HL Deb 09 February 1843 vol 66 cc259-61
Earl Fortescue

said, before he put the question, of which he had given notice, perhaps he might be allowed to state, very shortly, to such of their Lordships as were not present, the circumstances which induced him to trouble them on this subject. At the spring assizes of last year, in the county of Armagh, certain persons were prosecuted and convicted of ribbon offences, and in the course of the trial, one of the witnesses for the prosecution named Hagan, stated in the course of his evidence, that he had been apprehended himself on a charge of ribbonism, in the August of the preceding year; that he had been let out on heavy bail, and had been at large from September 1841, to February 1842. He stated that during that period he attended meetings, wrote ribbon letters, and, in short, used every effort to entrap persons into the ribbon plot. And, he added, that all this had been done with the knowledge and approval of the provost and magistrates of Sligo. When he made this statement, the noble Duke (the Duke of Wellington) declared his intention to institute an inquiry into the facts deposed to by this man. The noble Duke added, that while he entirely disbelieved the man's statement, he felt (what every body who knew the noble Duke must be certain of) the greatest abhorence and reprobation of any such practice. It was his belief, the noble Duke said, that an inquiry had been set on foot by the Irish Government, into the conduct of the magistrates: and he was persuaded that if they had been found to have sanctioned such a practice, they would be visited with the severest censnre and reprobation. The question which he wished to put, was, whether this inquiry had been made, and what was the result.

The Duke of Wellington

The facts were exactly as stated by the noble Lord opposite. A person named Hagan, who had been imprisoned, was a witness. He was not imprisoned, however, on a charge of ribbonism, but on that of illegal combination, to prevent another man from working. When in prison he gave in- formation to the provost and magistrates with respect to ribbonism. He was allowed to go at large on bail for the offence of combination. It was certainly true, that he gave the evidence stated by the noble Lord, and in consequence thereof an inquiry had been instituted; but the officers who conducted the inquiry, and the highest legal authority in Ireland, were of opinion, that there was no foundation for the charge against the provost of Sligo and the other magistrates. One of the magistrates had been dismissed, but for conduct distinct from that charged by the noble Lord. There was, no doubt that the magistrates had had no cognizance of the conduct of this man, nor had they given any encouragement to it.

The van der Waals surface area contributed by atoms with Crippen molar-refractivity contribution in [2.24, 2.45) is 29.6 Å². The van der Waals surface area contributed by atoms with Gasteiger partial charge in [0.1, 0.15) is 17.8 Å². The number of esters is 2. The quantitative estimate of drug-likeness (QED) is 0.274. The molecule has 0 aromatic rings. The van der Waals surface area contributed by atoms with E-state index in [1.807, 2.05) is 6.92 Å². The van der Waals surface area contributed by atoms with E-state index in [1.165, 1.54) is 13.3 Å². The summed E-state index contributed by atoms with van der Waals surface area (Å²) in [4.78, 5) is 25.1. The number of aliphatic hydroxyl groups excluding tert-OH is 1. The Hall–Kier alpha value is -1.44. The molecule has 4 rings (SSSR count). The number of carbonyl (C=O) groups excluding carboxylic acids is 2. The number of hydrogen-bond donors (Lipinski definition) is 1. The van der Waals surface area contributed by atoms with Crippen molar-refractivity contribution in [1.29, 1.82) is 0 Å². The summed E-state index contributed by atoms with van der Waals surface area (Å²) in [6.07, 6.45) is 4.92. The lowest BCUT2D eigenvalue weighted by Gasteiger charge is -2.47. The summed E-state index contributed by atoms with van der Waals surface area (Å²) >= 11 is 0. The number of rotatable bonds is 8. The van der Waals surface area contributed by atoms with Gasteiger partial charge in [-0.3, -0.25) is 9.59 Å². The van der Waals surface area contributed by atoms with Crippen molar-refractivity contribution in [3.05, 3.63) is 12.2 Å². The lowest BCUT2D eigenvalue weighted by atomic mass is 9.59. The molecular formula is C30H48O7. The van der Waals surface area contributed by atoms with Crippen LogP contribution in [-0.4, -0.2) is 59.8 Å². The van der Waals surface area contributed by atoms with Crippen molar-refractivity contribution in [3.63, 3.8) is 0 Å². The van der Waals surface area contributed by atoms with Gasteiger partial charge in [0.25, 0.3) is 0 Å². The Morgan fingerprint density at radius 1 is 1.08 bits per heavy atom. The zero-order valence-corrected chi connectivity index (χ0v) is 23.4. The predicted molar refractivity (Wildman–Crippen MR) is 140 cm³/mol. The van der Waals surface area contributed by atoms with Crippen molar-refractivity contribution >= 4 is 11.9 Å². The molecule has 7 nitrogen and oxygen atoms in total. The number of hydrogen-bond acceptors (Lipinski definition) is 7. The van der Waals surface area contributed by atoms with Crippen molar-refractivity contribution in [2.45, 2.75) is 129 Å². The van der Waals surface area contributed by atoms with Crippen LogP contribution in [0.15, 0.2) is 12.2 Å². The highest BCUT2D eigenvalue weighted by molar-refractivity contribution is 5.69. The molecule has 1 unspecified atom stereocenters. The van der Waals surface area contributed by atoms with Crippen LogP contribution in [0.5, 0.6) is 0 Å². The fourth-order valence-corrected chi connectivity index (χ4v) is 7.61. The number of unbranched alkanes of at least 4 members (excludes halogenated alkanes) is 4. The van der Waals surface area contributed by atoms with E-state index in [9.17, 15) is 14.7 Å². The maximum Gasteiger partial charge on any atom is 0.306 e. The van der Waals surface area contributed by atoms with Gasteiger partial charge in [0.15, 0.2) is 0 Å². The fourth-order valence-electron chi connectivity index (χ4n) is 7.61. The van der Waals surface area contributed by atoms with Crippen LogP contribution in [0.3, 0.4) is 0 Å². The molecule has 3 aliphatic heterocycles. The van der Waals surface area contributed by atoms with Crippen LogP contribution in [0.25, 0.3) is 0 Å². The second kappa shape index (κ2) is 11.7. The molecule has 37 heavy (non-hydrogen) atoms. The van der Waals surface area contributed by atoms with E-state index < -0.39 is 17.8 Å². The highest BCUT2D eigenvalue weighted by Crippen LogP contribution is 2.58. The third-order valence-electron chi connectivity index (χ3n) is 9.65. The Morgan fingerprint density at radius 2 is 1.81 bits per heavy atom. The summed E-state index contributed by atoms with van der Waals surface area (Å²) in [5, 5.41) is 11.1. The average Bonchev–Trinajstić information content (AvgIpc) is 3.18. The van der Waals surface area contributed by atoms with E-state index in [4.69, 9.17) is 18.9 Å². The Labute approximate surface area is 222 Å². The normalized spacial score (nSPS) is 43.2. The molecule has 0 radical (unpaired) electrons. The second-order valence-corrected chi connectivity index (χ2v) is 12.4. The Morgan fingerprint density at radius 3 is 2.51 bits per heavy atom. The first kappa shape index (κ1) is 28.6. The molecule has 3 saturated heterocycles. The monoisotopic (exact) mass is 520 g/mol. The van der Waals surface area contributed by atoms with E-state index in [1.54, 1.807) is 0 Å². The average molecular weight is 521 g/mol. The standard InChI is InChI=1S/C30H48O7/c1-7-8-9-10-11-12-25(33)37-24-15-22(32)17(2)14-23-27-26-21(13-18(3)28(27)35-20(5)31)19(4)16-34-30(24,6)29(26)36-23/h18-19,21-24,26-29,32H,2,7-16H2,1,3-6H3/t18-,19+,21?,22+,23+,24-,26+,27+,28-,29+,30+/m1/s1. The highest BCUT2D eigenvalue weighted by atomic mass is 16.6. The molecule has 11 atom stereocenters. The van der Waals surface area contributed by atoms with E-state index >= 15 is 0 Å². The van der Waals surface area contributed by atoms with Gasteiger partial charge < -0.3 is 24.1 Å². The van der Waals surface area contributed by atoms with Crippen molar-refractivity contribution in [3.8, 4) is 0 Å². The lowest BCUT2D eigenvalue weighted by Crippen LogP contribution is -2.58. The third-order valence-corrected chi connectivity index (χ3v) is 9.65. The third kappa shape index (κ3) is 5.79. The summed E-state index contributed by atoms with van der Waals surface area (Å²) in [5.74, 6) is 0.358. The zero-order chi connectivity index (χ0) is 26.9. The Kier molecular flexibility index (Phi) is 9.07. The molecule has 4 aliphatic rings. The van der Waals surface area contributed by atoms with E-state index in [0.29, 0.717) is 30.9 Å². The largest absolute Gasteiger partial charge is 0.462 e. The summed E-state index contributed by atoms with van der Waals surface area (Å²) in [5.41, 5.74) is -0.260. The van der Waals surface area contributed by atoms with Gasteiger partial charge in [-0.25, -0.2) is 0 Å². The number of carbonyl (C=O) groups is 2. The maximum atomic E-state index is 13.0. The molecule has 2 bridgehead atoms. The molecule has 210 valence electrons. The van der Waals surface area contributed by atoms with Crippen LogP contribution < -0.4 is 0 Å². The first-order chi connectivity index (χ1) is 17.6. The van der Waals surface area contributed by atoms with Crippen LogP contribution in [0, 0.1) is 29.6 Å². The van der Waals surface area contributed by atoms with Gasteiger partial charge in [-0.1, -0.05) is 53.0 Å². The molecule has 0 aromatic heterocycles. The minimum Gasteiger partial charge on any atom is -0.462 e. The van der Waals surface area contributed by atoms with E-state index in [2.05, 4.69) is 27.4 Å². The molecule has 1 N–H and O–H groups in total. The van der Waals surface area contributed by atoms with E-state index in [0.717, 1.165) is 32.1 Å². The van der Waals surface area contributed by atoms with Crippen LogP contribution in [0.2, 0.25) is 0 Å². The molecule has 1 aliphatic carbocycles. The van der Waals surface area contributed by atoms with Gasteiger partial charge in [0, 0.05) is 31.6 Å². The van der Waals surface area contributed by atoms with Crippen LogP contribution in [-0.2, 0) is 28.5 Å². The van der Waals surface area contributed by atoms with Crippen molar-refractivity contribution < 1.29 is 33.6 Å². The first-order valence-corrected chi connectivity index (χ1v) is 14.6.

Earl Fortescue

was sure that the whole of their Lordships must be extremely happy to hear that the facts sworn to by Hagan had been satisfactorily cleared up. He begged to move that the return of outrages reported by the Irish constabulary for July 1842, which was ordered by the House on the 8th of last August, but not delivered, be delivered forthwith; and that the like returns for each subsequent month, to the present time, be laid before the House, and be continued to the close of the Session: he thought this would give every information on the subject. He begged to say one or two words on another subject. When he addressed their Lordships at the close of the last Session he felt it his duty to animadvert upon an ex officio prosecution which had been commenced against an editor of a newspaper of Ireland by the then Attorney-general, for a libel on the Government. Since that time, the lamented death of the late Master of the Rolls had removed the Attorney-general of last year from that office to be Master of the Rolls, and he could wish that learned judge no greater success than that he should reach the reputation for impartiality, integrity, learning, temper, and all the qualificatons that adorn the best judge, such as distinguished and will ever hallow the memory of Sir M. O'Loghlin. He had learnt with great satisfaction, that the first act of the new Attorney-general had been to accept an apology, instead of bringing up for judgment the editor of the paper convicted on the occasion to which he had alluded. He begged to offer his tribute of thanks to the Government, as well as his learned Friend, for this act; for, in his opinion, he thought the course adopted would be more likely to keep the liberty of the press within the due bounds of fair political discussion, than the highest penalty which an Attorney-general could call for, or the severest sentence which a judge could inflict.

Motion agreed to.

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